The stores are all aglow in preparation for Santa’s big day, and your inbox is slowly flooding with holiday promotions. ‘Tis the season for marketers to deck the halls and finish the year off strong. Just like wrapping the presents under the tree, plans for your holiday campaign should not be put off until the last minute. With lots of spending in the month ahead, it is essential to plan how to reach your prospects and customers, especially if you want to get ahead of your competitors. If you haven’t started yet, don’t fret! Read on for some seasonal guidance on how to get your holiday marketing campaign up and running ASAP.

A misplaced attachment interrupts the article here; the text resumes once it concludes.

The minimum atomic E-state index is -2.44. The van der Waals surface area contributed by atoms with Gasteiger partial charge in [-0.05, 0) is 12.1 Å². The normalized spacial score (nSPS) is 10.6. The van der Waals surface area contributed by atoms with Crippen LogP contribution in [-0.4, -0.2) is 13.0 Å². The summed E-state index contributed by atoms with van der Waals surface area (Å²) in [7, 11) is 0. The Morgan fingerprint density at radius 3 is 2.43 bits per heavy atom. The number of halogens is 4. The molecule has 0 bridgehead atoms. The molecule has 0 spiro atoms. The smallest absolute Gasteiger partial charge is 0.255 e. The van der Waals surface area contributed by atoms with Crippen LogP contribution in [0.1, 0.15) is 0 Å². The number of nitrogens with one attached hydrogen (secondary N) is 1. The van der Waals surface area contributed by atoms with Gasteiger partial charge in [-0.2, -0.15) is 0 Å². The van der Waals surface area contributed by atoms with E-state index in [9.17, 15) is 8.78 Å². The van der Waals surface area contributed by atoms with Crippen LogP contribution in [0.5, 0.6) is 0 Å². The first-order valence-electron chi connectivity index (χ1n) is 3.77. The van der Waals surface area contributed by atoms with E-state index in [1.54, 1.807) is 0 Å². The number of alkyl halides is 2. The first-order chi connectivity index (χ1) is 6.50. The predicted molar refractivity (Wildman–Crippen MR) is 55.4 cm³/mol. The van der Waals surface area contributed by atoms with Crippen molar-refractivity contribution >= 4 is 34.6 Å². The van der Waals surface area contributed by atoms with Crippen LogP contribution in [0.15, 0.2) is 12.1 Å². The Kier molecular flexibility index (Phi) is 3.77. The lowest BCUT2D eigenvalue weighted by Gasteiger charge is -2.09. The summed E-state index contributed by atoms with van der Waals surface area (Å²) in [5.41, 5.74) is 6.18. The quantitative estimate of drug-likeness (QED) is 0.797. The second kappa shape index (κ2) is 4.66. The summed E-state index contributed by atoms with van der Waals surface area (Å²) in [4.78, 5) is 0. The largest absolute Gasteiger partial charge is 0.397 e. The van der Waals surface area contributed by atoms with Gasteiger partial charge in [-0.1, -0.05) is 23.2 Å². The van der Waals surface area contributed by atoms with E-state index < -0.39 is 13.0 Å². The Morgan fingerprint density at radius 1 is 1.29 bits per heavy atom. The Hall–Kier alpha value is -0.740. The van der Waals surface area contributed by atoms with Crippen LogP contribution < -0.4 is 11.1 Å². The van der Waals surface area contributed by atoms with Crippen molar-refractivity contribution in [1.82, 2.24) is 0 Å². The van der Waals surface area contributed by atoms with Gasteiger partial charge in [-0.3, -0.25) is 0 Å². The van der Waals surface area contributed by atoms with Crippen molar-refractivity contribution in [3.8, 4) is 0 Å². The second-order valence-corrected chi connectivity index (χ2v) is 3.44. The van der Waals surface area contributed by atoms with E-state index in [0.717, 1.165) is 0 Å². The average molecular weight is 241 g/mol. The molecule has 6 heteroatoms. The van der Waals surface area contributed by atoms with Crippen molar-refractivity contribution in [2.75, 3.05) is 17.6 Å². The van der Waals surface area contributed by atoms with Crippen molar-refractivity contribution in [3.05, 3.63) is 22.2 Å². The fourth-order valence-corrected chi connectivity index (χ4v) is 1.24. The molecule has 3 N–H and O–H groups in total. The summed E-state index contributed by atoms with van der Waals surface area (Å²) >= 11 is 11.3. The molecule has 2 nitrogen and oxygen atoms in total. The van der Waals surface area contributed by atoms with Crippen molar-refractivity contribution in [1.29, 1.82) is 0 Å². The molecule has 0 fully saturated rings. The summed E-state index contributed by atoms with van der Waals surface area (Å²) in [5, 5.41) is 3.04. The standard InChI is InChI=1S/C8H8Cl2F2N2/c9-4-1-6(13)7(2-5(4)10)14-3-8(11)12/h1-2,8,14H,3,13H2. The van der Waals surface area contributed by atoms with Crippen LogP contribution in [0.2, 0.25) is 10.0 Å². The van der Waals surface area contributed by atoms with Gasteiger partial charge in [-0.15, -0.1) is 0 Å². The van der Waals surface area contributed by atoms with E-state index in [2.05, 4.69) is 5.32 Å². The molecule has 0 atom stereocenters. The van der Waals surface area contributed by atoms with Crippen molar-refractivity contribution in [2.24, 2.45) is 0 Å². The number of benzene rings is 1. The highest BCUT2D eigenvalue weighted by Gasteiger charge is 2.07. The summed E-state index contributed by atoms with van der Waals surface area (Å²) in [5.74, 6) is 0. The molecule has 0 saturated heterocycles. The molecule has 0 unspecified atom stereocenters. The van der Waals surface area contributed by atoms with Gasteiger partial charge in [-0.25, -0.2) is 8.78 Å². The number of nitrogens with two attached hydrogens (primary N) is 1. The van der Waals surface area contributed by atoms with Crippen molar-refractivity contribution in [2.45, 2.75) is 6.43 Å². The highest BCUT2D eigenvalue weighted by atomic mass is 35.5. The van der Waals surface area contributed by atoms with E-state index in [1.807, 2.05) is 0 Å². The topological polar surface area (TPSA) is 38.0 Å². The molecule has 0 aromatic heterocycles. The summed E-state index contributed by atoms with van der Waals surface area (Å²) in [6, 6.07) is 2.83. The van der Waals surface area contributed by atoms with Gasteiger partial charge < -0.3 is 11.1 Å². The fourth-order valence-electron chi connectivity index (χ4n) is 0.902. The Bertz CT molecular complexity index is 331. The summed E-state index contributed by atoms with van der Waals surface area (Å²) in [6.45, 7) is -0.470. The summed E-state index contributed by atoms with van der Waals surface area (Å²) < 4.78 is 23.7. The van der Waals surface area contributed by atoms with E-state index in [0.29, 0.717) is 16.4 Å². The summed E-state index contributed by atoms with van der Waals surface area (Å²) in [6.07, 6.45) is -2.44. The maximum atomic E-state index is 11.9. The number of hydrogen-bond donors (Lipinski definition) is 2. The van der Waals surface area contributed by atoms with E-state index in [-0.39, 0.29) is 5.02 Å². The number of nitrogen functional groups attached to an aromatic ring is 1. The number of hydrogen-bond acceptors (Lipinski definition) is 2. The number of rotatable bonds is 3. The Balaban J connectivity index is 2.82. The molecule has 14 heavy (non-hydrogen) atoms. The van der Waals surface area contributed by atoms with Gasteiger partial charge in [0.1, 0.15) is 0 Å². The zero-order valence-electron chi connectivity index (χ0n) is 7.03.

Define Your Target Audience
Upon establishing your goals, defining your target audience is the next step. Start to gather as much data as you possibly can about the people you want to reach. For example, do they consume information on mobile or desktop? What social media are they on? When the time comes to plan promotions and create content, having the answers to these questions will help you make more refined marketing decisions. If a few buyer personas are already in place, narrow your focus to see if your campaign relates to all segments of your audience. If not, remove those you do not wish to include.
A Promotion Plan
After your content is ready to go, it is time to decide how to get the word out there. Here are some promotion tactics that you can implement per channel.
Email vs. Social vs. PPC